Lynne and Glenn Dunn were quarantined on Diamond Princess for two weeks before Lynne was flown to Australia and Glenn was taken to a medical facility in Osaka. Image: Supplied
Lynne and Glenn Dunn were quarantined on Diamond Princess for two weeks before Lynne was flown to Australia and Glenn was taken to a medical facility in Osaka. Image: Supplied

One half of quarantined cruise couple now home

THE SAGA that involved a Cannonvale couple stuck on the Diamond Princess cruise has taken another turn as Glenn, known by many as Boris, has returned home.

Lynne and Glenn Dunn were passengers on board the cruise and were quarantined for two weeks before the Australian Government announced an evacuation for Australian citizens.

However, in an eleventh-hour twist Mr Dunn was told by Japanese authorities that he tested positive and would have to continue his quarantine in Japan.

While Mrs Dunn was flown to the quarantine facility at Howard Springs Village in Darwin, Mr Dunn was taken on an overnight bus to Osaka.

“I tested positive on the Tuesday night, that was a throat swab,” he said.

“Thursday night I was put on a coach, and that was from three in the afternoon until four the next morning, that was an ordeal.

“After 11 and a half hours on the coach they did medical exams and everything when I got (to the medical facility) and they were totally thorough and super apologetic that they had to do all this.

“I was in the total isolation ward- there was no English, the food wasn’t food that we know of, it was a lot of cold spinach and stewed fruits.”

Mr Dunn was then tested a further three times and all the tests returned a negative result.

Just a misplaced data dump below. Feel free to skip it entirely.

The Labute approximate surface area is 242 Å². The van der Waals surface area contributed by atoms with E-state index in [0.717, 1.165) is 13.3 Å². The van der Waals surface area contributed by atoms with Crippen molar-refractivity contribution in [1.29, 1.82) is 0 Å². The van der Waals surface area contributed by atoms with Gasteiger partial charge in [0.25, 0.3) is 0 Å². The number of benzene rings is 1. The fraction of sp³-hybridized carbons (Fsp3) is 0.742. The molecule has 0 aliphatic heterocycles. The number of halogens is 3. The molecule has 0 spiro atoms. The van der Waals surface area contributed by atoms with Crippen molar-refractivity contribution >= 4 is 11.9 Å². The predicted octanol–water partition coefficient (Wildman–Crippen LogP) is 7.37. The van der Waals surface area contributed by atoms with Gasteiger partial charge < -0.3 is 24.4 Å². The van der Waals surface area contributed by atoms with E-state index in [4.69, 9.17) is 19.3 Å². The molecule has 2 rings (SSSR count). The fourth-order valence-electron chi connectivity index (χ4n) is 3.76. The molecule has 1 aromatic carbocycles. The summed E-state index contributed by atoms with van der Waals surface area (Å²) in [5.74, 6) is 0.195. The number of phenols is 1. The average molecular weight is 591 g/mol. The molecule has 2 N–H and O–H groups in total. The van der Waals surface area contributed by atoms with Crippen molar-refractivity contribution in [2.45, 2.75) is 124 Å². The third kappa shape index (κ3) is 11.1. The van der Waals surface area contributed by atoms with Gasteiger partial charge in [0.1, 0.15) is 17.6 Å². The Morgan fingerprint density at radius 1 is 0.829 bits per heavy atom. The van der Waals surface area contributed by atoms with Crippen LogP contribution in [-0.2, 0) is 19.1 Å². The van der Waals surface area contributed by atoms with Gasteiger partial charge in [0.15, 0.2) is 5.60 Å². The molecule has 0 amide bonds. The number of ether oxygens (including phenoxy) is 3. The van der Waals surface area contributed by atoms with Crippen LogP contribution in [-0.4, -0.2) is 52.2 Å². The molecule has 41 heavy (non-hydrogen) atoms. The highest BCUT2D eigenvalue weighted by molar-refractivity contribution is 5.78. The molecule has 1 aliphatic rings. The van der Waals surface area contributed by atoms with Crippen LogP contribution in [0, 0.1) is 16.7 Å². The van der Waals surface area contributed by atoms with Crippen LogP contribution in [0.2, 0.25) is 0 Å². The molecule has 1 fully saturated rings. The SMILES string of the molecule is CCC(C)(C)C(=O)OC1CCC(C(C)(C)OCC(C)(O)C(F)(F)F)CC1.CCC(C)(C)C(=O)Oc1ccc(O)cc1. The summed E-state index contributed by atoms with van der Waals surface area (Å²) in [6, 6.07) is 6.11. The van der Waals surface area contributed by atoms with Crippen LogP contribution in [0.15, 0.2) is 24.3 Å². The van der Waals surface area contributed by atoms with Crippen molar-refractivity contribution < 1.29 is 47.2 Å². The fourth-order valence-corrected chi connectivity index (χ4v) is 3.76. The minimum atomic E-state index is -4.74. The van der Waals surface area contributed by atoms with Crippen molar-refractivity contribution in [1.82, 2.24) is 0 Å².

“The doctor walked in just with his normal hospital gown and a big smile and said ‘third test negative, you’re out of here’,” he said.

After receiving documents confirming his negative results, Mr Dunn spent the night in a hotel in Osaka before being flown home, landing in Proserpine on Tuesday afternoon.

However, Mrs Dunn was still in an isolation unit at the quarantine facility in Darwin and was not allowed to interact with others due to Mr Dunn’s earlier positive reading.

“She’s still utterly isolated, the only people she sees (are) the people who walk in with the food,” he said.

Mr Dunn hoped his wife would return home next Thursday but was upset the couple would not be able to celebrate her birthday together next week.

“My priority is Lynne and my thoughts are with a lot of other people we met on the cruise,” he said.

Mr Dunn also thanked the efforts of all the people who helped him, including the Consul-General in Osaka David Lawson who showed up to the hospital with a vegemite sandwich.

Mr Dunn said he would spend the next few days recovering from the ordeal while he eagerly awaited his wife’s return.


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